An Israeli gas company with Greek interests wants to lay a subsea pipeline from Aphrodite natural gas field to a facility in Egypt, a proposal potentially seeking to reduce time and cost but also bypassing the issue of Turkey.
NewMed Energy officials, who met on Monday with Cypriot Energy Minister George Papanastasiou, have reportedly submitted with partners Chevron and Shell an official development plan for Nicosia’s approval regarding a short pipeline from Aphrodite offshore Cyprus to an existing processing and production facility in Egypt.
The proposal, which mirrors revised EastMed gas language adopted by the newly-elected government in Cyprus, had been floated around previously but reports said a formal request made things official.
NewMed, formerly Delek Drilling that sold all its Israeli stakes to Greek company Energean,is seeking to export natural gas through a short pipeline to Egyptian liquefaction facilities to Europe and other markets. Additional reports say Nicosia would also favor plans that seek to supply natural gas from Aphrodite to the domestic market in Cyprus.
'The regional ties that we have forged create possibilities for regional and global collaborations and infrastructure-sharing, which will help meet demand for natural gas anywhere around the globe'
NewMed Energy CEO Yossi Abu described the developments as a “significant progress.”
“The regional ties that we have forged create possibilities for regional and global collaborations and infrastructure-sharing, which will help meet demand for natural gas anywhere around the globe,” Abu said.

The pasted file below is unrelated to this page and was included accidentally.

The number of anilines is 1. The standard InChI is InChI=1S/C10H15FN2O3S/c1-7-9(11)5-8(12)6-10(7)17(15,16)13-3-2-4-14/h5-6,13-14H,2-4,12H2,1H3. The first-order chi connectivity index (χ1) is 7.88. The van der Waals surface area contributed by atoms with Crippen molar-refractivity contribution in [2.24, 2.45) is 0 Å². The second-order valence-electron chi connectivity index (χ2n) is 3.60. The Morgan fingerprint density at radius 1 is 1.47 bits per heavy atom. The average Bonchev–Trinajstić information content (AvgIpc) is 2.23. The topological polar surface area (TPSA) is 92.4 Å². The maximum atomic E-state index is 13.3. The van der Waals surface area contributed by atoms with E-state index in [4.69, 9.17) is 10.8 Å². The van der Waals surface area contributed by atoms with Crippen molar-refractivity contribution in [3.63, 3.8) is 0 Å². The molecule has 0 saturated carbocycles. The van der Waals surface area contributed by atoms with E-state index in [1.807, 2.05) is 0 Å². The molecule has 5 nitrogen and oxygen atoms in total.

But the proposal, which emerged officially out of a government-sponsored energy conference in Nicosia this week, did not provide answers to the big questions about the island’s overall strategy.
Ankara, a big energy player in the region that has been left out of eastern Mediterranean gas plans, is reportedly rekindling relations with Cairo and Tel Aviv.
Cyprus, a divided island between a recognized Greek Cypriot south and a Turkish Cypriot north that is not recognized by other countries except Turkey, has been playing an active role in the East Mediterranean Gas Forum that was created in January 2020.
Room for speculation
But energy experts have questioned the neutrality of the EMGF, while lawmakers in Italy, a member of the forum that has been hesitant to join voices with Nicosia, recently called on Rome to “recalibrate energy supply choices” while industry officials in that country called for Turkey to play a role.
While there are no current plans publicly being discussed for eastern Mediterranean gas to go through Turkey, NewMed’s proposal focused on the southern leg of the massive project, with the Cyprus News Agency saying the company was “immediately promoting the plan for the exploitation of the Aphrodite field.”
But the drilling of a crucial exploration well that could play a pivotal role in further steps is not expected to be over until after summer, leaving experts and pundits with more room for speculation.
Chevron, which had previously delayed development plans while hinting at geopolitical unknowns in the region, said in a statement it was "currently working to progress the Aphrodite project."
"Beyond this, it is not our policy to comment on commercial matters," it said.
According to earlier reports, many companies attending the energy conference this week said they would provide feedback to the government but privately.
Story has been updated to reflect Chevron had previously delayed development plans